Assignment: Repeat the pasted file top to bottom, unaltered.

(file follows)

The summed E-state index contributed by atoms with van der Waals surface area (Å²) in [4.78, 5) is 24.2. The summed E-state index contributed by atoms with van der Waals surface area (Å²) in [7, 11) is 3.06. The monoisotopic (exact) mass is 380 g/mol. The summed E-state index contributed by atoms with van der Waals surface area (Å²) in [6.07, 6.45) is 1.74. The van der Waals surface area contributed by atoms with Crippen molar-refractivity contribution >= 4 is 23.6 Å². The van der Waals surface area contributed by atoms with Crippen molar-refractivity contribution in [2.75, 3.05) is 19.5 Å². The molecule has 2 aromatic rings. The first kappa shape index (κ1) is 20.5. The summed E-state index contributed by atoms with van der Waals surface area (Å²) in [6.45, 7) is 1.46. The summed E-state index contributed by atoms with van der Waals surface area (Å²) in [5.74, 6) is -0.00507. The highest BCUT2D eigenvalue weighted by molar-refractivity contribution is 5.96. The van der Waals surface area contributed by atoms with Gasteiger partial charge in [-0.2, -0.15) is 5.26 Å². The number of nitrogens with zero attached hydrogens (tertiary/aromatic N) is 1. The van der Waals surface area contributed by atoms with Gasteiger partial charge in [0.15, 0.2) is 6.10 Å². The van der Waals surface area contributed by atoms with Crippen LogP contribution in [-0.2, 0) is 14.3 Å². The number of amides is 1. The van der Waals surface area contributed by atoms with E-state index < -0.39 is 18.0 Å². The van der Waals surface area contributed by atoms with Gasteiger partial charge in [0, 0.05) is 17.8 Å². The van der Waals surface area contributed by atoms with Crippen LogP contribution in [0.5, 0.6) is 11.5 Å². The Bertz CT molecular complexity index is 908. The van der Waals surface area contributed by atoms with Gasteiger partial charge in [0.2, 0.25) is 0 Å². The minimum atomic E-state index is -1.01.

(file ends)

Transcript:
The summed E-state index contributed by atoms with van der Waals surface area (Å²) in [4.78, 5) is 24.2. The summed E-state index contributed by atoms with van der Waals surface area (Å²) in [7, 11) is 3.06. The monoisotopic (exact) mass is 380 g/mol. The summed E-state index contributed by atoms with van der Waals surface area (Å²) in [6.07, 6.45) is 1.74. The van der Waals surface area contributed by atoms with Crippen molar-refractivity contribution >= 4 is 23.6 Å². The van der Waals surface area contributed by atoms with Crippen molar-refractivity contribution in [2.75, 3.05) is 19.5 Å². The molecule has 2 aromatic rings. The first kappa shape index (κ1) is 20.5. The summed E-state index contributed by atoms with van der Waals surface area (Å²) in [6.45, 7) is 1.46. The summed E-state index contributed by atoms with van der Waals surface area (Å²) in [5.74, 6) is -0.00507. The highest BCUT2D eigenvalue weighted by molar-refractivity contribution is 5.96. The van der Waals surface area contributed by atoms with Gasteiger partial charge in [-0.2, -0.15) is 5.26 Å². The number of nitrogens with zero attached hydrogens (tertiary/aromatic N) is 1. The van der Waals surface area contributed by atoms with Gasteiger partial charge in [0.15, 0.2) is 6.10 Å². The van der Waals surface area contributed by atoms with Crippen LogP contribution in [-0.2, 0) is 14.3 Å². The number of amides is 1. The van der Waals surface area contributed by atoms with E-state index < -0.39 is 18.0 Å². The van der Waals surface area contributed by atoms with Gasteiger partial charge in [0, 0.05) is 17.8 Å². The van der Waals surface area contributed by atoms with Crippen LogP contribution in [0.5, 0.6) is 11.5 Å². The Bertz CT molecular complexity index is 908. The van der Waals surface area contributed by atoms with Gasteiger partial charge in [0.2, 0.25) is 0 Å². The minimum atomic E-state index is -1.01.